A day after the breakup of SEALDs, Japan’s iconic pro-democracy students’ group, members left the door open Tuesday for similar initiatives in the future.
As Japan marked the 71st anniversary of its defeat in World War II on Monday, SEALDs, short for Students Emergency Action for Liberal Democracy, officially put an end to 15 months of strenuous campaigning against the unpopular security legislation bulldozed through the Diet by Prime Minister Shinzo Abe’s ruling coalition last year.
Known for protests peppered with hip-hop-style music and catchy slogans, SEALDs was hailed as a symbol of Japan’s modern youth activism, the likes of which have rarely surfaced in a nation where voter turnout among the young remains doggedly low.
“SEALDs will break up. Our activity may be over, but we could start it again. It’s us — or even you — that make a new start,” the group said in a statement.
At a news conference Tuesday, Aki Okuda, one of the founding members, reflected on the challenges the group faced as it sought to energize young voters.
“It drove home to me what a daunting task it is for youths in this society to merely say ‘yes’ or ‘no’ to politics,” the 24-year-old Okuda said.
So few young people, he added, are politically active in Japan that even the simplest tasks required a herculean effort from SEALDs members and others.
“This situation can’t go on and I’ll continue to make efforts to change it, even after our group’s end,” he said.
Despite its best effort, SEALDs saw Abe’s ruling coalition and its allies win a landslide victory in July’s Upper House election, bringing the prime minister an important step closer to his longtime goal of revising the pacifist Constitution.
Aside from this defeat, questions also remain over how successful the group was in convincing youths to back its causes. Polls have suggested that a majority of those in their 20s or younger voted for the ruling Liberal Democratic Party-Komeito bloc.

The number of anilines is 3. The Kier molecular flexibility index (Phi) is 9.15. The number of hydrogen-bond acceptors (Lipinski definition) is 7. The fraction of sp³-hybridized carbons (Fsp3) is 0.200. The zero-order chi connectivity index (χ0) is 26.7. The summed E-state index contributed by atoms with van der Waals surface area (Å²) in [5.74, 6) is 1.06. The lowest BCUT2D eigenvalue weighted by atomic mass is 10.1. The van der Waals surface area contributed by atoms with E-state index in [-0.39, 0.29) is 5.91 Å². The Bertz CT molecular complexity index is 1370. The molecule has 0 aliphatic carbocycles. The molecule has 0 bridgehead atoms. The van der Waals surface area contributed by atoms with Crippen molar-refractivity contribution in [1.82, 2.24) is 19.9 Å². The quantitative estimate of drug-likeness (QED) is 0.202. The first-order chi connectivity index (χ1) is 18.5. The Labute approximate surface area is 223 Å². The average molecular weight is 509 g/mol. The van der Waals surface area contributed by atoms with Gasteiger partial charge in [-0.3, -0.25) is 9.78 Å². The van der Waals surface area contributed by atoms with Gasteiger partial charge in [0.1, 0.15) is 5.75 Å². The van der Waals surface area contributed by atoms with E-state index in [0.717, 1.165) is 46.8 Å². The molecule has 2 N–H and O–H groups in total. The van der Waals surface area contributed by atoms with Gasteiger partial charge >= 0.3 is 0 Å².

Still, the group took pride in playing a vital role to bring together previously divided opposition forces, including the Democratic Party and the Japanese Communist Party, to help form an unprecedented electoral tie-up against the ruling coalition.
“We definitely made some progress,” said Takeshi Suwahara, 23, adding that he remains far from discouraged by Abe’s victory.
“There are challenges ahead, but I believe our society still has huge potential to change the way politics and campaign activities work,” he said.
But being involved with a group so vociferously critical of the hawkish Abe antagonized some of the prime minister’s die-hard supporters, which took a visible toll on SEALDs members.
Hanami Nagamune, 22, for one, said her name now blankets the internet, side by side with a plethora of slurs.
“To think those words may prevent me from getting a job in future. … I feel chagrined,” she said. “But I don’t think I did anything wrong. I’m confident I did the right thing.”
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